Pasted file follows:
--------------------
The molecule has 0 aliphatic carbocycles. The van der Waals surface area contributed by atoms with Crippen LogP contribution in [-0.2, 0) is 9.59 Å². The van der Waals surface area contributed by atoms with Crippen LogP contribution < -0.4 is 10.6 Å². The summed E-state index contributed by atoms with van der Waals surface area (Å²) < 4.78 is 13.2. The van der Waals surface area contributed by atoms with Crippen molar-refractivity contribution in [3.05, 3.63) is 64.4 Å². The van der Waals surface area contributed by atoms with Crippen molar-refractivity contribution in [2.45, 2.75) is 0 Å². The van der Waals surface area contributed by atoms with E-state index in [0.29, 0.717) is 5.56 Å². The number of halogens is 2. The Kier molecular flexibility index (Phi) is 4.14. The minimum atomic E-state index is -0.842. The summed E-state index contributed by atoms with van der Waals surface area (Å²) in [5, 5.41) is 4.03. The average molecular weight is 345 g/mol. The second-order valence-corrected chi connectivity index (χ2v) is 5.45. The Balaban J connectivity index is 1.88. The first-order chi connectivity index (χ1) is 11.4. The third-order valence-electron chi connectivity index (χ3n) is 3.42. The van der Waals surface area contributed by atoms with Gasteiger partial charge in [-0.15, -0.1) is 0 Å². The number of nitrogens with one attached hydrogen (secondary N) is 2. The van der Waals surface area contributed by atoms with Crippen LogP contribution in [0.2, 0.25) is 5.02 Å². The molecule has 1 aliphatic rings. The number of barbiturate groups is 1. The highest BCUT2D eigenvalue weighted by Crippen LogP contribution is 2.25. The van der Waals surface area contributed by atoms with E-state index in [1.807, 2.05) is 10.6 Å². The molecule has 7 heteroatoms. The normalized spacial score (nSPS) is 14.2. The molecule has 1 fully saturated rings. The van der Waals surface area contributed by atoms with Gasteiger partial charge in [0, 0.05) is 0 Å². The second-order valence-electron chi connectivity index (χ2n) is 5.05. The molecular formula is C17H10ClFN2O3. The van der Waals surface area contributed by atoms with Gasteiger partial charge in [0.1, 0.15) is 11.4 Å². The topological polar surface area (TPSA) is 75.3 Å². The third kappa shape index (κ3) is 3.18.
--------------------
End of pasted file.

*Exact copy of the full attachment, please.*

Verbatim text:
The molecule has 0 aliphatic carbocycles. The van der Waals surface area contributed by atoms with Crippen LogP contribution in [-0.2, 0) is 9.59 Å². The van der Waals surface area contributed by atoms with Crippen LogP contribution < -0.4 is 10.6 Å². The summed E-state index contributed by atoms with van der Waals surface area (Å²) < 4.78 is 13.2. The van der Waals surface area contributed by atoms with Crippen molar-refractivity contribution in [3.05, 3.63) is 64.4 Å². The van der Waals surface area contributed by atoms with Crippen molar-refractivity contribution in [2.45, 2.75) is 0 Å². The van der Waals surface area contributed by atoms with E-state index in [0.29, 0.717) is 5.56 Å². The number of halogens is 2. The Kier molecular flexibility index (Phi) is 4.14. The minimum atomic E-state index is -0.842. The summed E-state index contributed by atoms with van der Waals surface area (Å²) in [5, 5.41) is 4.03. The average molecular weight is 345 g/mol. The second-order valence-corrected chi connectivity index (χ2v) is 5.45. The Balaban J connectivity index is 1.88. The first-order chi connectivity index (χ1) is 11.4. The third-order valence-electron chi connectivity index (χ3n) is 3.42. The van der Waals surface area contributed by atoms with Gasteiger partial charge in [-0.15, -0.1) is 0 Å². The number of nitrogens with one attached hydrogen (secondary N) is 2. The van der Waals surface area contributed by atoms with Crippen LogP contribution in [0.2, 0.25) is 5.02 Å². The molecule has 1 aliphatic rings. The number of barbiturate groups is 1. The highest BCUT2D eigenvalue weighted by Crippen LogP contribution is 2.25. The van der Waals surface area contributed by atoms with E-state index in [1.807, 2.05) is 10.6 Å². The molecule has 7 heteroatoms. The normalized spacial score (nSPS) is 14.2. The molecule has 1 fully saturated rings. The van der Waals surface area contributed by atoms with Gasteiger partial charge in [0, 0.05) is 0 Å². The second-order valence-electron chi connectivity index (χ2n) is 5.05. The molecular formula is C17H10ClFN2O3. The van der Waals surface area contributed by atoms with Gasteiger partial charge in [0.1, 0.15) is 11.4 Å². The topological polar surface area (TPSA) is 75.3 Å². The third kappa shape index (κ3) is 3.18.